Healthcare and Lifesciences
Impact of the budget on the healthcare sector
09 Feb 2024

The Union Ministry allocated INR 90,658 Cr to healthcare, marking a 1.7% increase from INR 89,115 Cr in 2023-24. While this increase falls below some expectations, it nonetheless represents a positive step forward in addressing critical healthcare needs and aligns with the government's vision of "Viksit Bharat 2047". This budget lays the groundwork for further progress in the sector. Key updates about the impact of the budget on the healthcare sector in India are summarized in Exhibit 1 below.

Implications for India’s healthcare sector
  1. Boosting domestic production: The interim budget has increased allocation for the PLI scheme by 33% from INR 4,645 Cr in 2023-24 to INR 6,200 Cr in 2024-25. Additionally, funding for Biotechnology research has more than doubled from INR 500 Cr in 2023-24 to INR 1,100 Cr in 2024-25. The availability of funds will enable companies to establish domestic manufacturing and research capabilities that can serve international markets.
  2. Digitization of health services: As a part of ‘Mission Indradhanush’ (est. 2014, to increase immunization coverage), the government is planning to nationally roll out ‘U-Win’, a digital platform to manage immunization records. Digitization of health records in a standardized fashion is likely to aid the country in public health research initiatives (e.g., serosurveillance) and enhance coordination of care amongst different healthcare bodies/professionals.
  3. Bolstering infrastructure: Allocation for ‘Pradhan Mantri Ayushman Bharat Health Infrastructure Mission’ (PM-ABHIM) almost doubled from INR 2,100 Cr in 2023-24 to INR 4,108 Cr in 2024-25. Additionally, the govt. has decided to set up more medical colleges by utilizing the existing hospital infrastructure. Overall, these initiatives are expected to improve the doctor-population ratio beyond the WHO’s recommended targets of 1:1000 (doctors to population) while also addressing issues about rural health infrastructure.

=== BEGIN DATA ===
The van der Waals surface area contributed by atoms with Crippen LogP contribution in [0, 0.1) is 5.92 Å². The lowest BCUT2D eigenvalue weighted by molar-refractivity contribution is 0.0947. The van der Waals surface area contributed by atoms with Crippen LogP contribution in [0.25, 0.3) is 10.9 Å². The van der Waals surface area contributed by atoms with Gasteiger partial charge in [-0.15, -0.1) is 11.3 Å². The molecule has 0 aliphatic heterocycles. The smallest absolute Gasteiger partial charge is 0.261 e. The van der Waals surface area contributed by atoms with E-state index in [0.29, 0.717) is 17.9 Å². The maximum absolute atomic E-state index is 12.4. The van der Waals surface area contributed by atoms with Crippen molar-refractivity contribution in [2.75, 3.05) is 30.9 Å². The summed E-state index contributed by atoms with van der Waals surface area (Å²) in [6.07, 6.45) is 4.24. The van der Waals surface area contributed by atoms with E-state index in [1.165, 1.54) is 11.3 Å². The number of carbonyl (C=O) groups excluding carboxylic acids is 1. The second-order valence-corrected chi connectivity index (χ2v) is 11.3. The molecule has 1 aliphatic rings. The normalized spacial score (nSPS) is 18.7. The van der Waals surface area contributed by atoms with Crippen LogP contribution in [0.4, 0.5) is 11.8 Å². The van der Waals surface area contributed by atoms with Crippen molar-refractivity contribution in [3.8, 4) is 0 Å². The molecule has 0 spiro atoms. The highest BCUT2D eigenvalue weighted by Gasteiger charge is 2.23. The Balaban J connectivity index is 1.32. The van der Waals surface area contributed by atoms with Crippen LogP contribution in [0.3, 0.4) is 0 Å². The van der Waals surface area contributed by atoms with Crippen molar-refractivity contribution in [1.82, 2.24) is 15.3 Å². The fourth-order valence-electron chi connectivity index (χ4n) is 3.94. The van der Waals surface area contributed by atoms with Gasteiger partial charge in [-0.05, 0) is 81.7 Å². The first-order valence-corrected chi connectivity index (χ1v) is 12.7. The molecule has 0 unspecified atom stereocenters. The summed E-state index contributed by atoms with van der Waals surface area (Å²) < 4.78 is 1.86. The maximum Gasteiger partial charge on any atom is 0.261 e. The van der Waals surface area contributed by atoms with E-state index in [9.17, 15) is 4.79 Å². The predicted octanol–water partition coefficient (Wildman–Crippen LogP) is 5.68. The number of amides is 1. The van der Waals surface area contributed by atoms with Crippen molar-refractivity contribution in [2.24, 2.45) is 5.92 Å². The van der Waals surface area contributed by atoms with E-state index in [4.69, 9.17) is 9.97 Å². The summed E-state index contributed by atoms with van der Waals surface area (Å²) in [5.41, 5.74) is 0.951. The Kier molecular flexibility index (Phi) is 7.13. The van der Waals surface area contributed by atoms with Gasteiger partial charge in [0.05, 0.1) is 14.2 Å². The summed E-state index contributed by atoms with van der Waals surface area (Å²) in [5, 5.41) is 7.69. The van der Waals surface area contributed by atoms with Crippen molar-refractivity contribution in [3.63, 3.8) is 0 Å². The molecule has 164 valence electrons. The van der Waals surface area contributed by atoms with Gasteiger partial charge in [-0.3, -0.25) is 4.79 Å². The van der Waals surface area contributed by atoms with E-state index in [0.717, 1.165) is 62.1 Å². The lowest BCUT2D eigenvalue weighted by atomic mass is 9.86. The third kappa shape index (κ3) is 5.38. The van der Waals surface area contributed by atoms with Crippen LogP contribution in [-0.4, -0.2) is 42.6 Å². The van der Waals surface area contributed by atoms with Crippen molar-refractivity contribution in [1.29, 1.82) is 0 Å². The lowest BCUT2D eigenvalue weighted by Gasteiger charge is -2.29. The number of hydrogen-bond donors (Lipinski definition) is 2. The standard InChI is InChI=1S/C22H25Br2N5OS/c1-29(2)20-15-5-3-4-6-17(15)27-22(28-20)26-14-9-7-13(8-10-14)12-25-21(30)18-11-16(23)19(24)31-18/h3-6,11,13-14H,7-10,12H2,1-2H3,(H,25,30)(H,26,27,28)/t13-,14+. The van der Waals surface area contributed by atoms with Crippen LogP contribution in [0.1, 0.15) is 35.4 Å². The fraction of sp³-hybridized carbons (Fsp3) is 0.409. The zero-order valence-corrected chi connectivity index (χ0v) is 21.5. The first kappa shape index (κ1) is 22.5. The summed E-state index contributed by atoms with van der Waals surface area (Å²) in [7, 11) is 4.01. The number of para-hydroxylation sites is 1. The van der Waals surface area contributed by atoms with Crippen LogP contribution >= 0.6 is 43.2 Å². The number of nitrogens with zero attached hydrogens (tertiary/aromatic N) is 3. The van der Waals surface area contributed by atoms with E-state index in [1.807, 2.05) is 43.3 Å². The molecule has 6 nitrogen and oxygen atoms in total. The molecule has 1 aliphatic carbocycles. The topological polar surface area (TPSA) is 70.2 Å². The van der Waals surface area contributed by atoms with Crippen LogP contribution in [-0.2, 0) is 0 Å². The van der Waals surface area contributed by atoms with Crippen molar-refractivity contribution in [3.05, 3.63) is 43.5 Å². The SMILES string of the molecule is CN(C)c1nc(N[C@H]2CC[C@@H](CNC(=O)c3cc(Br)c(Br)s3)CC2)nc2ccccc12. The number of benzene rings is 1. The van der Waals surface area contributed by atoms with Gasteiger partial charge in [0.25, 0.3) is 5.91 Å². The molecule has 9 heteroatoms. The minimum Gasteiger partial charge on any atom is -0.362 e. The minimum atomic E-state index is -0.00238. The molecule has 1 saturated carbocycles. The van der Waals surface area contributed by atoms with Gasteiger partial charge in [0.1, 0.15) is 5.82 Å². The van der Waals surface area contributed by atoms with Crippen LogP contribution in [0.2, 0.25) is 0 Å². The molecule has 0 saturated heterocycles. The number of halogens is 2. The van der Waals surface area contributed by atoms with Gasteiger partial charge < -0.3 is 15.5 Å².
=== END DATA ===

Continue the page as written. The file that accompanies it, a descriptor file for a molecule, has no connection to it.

4. Emphasis on maternal and child health: To enhance healthcare access for women and children, the government is upgrading rural childcare centers (‘Anganwadi centers), merging maternal and childcare schemes into a unified program, and promoting cervical cancer (HPV) vaccinations for girls aged 9 to 14. Cervical cancer is the second leading cause of cancer deaths among Indian women, with 25% of global cases occurring in India. This focus on maternal and child health presents an opportunity for healthcare companies to tap into underserved regions by offering cost-effective solutions.
  5. Expanding health insurance coverage: Allocation for ‘Ayushman Bharat’ (PMJAY) to increase by 4% from INR 7,200 Cr in 2023-24 to INR 7,500 Cr for 2024-25. Furthermore, coverage under the scheme will be extended to all ASHA workers and Anganwadi workers. Increasing insurance coverage implies an increased patient pool leading to an increase in demand/usage of key medical services including diagnostic tests, surgeries, and consultations.
In conclusion, the 2024 interim budget offers promising advancements for India's healthcare sector. The focus on domestic production, digitization, infrastructure, maternal and child health, and insurance expansion presents exciting opportunities for stakeholders across the ecosystem. Despite these positives, certain expectations remain unaddressed including, but not limited to, expansion of insurance coverage to outside-of-hospital care, funding for mental health services, and recognition and support for alternate medicines (e.g., Ayurvedic medicines) that can act as cost-effective preventative measures for patients. Ultimately, the budget represents a step towards building a more robust and accessible healthcare system.

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